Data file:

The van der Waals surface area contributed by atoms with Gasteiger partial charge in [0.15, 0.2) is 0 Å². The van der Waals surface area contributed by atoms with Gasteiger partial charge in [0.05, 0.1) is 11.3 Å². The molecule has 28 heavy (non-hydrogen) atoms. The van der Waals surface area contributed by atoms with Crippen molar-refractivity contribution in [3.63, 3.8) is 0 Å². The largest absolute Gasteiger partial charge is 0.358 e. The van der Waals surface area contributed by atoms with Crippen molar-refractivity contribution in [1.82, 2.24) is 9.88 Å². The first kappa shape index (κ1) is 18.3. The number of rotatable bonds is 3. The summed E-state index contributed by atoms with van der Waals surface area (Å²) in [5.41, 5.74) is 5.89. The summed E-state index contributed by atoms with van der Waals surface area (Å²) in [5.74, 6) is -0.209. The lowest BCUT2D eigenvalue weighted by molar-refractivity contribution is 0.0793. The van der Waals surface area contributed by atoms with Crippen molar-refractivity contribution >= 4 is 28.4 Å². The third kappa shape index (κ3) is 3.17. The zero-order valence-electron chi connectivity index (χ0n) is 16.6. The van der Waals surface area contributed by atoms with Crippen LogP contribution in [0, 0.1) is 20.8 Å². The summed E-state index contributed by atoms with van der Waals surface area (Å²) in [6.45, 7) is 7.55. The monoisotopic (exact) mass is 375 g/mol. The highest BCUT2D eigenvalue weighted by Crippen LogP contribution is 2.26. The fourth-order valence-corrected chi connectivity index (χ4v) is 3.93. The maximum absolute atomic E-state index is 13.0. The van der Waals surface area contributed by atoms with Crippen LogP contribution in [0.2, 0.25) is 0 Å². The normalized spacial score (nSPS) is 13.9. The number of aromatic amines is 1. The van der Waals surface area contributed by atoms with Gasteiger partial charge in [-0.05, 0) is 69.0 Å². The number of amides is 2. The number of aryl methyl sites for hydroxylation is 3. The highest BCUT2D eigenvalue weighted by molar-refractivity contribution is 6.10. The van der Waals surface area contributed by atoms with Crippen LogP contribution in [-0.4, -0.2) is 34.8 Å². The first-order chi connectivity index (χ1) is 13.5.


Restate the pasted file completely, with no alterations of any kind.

The van der Waals surface area contributed by atoms with Gasteiger partial charge in [0.15, 0.2) is 0 Å². The van der Waals surface area contributed by atoms with Gasteiger partial charge in [0.05, 0.1) is 11.3 Å². The molecule has 28 heavy (non-hydrogen) atoms. The van der Waals surface area contributed by atoms with Crippen molar-refractivity contribution in [3.63, 3.8) is 0 Å². The largest absolute Gasteiger partial charge is 0.358 e. The van der Waals surface area contributed by atoms with Crippen molar-refractivity contribution in [1.82, 2.24) is 9.88 Å². The first kappa shape index (κ1) is 18.3. The number of rotatable bonds is 3. The summed E-state index contributed by atoms with van der Waals surface area (Å²) in [5.41, 5.74) is 5.89. The summed E-state index contributed by atoms with van der Waals surface area (Å²) in [5.74, 6) is -0.209. The lowest BCUT2D eigenvalue weighted by molar-refractivity contribution is 0.0793. The van der Waals surface area contributed by atoms with Crippen molar-refractivity contribution >= 4 is 28.4 Å². The third kappa shape index (κ3) is 3.17. The zero-order valence-electron chi connectivity index (χ0n) is 16.6. The van der Waals surface area contributed by atoms with Crippen LogP contribution in [0, 0.1) is 20.8 Å². The summed E-state index contributed by atoms with van der Waals surface area (Å²) in [6.45, 7) is 7.55. The monoisotopic (exact) mass is 375 g/mol. The highest BCUT2D eigenvalue weighted by Crippen LogP contribution is 2.26. The fourth-order valence-corrected chi connectivity index (χ4v) is 3.93. The maximum absolute atomic E-state index is 13.0. The van der Waals surface area contributed by atoms with Crippen LogP contribution in [0.2, 0.25) is 0 Å². The normalized spacial score (nSPS) is 13.9. The number of aromatic amines is 1. The van der Waals surface area contributed by atoms with Gasteiger partial charge in [-0.05, 0) is 69.0 Å². The number of amides is 2. The number of aryl methyl sites for hydroxylation is 3. The highest BCUT2D eigenvalue weighted by molar-refractivity contribution is 6.10. The van der Waals surface area contributed by atoms with Crippen LogP contribution in [-0.4, -0.2) is 34.8 Å². The first-order chi connectivity index (χ1) is 13.5.